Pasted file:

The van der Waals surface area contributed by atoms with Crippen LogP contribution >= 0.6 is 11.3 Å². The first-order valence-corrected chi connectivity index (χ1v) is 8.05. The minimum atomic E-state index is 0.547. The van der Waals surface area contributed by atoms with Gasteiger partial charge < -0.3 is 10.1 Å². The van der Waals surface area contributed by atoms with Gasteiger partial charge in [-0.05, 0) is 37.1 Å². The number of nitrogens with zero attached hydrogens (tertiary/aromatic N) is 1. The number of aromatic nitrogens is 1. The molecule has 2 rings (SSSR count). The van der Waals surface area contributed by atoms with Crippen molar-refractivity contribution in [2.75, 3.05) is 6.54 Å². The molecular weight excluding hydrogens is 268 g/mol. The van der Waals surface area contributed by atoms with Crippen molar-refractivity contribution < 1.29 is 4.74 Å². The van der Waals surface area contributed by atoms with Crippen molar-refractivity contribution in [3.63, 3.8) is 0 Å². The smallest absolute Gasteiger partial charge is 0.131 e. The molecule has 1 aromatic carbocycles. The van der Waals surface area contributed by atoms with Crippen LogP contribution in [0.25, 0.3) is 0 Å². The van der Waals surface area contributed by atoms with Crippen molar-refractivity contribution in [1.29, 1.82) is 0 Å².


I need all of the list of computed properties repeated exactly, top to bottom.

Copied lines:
The van der Waals surface area contributed by atoms with Crippen LogP contribution >= 0.6 is 11.3 Å². The first-order valence-corrected chi connectivity index (χ1v) is 8.05. The minimum atomic E-state index is 0.547. The van der Waals surface area contributed by atoms with Gasteiger partial charge < -0.3 is 10.1 Å². The van der Waals surface area contributed by atoms with Gasteiger partial charge in [-0.05, 0) is 37.1 Å². The number of nitrogens with zero attached hydrogens (tertiary/aromatic N) is 1. The number of aromatic nitrogens is 1. The molecule has 2 rings (SSSR count). The van der Waals surface area contributed by atoms with Crippen molar-refractivity contribution in [2.75, 3.05) is 6.54 Å². The molecular weight excluding hydrogens is 268 g/mol. The van der Waals surface area contributed by atoms with Crippen molar-refractivity contribution < 1.29 is 4.74 Å². The van der Waals surface area contributed by atoms with Crippen molar-refractivity contribution in [3.63, 3.8) is 0 Å². The smallest absolute Gasteiger partial charge is 0.131 e. The molecule has 1 aromatic carbocycles. The van der Waals surface area contributed by atoms with Crippen LogP contribution in [0.25, 0.3) is 0 Å². The van der Waals surface area contributed by atoms with Crippen molar-refractivity contribution in [1.29, 1.82) is 0 Å².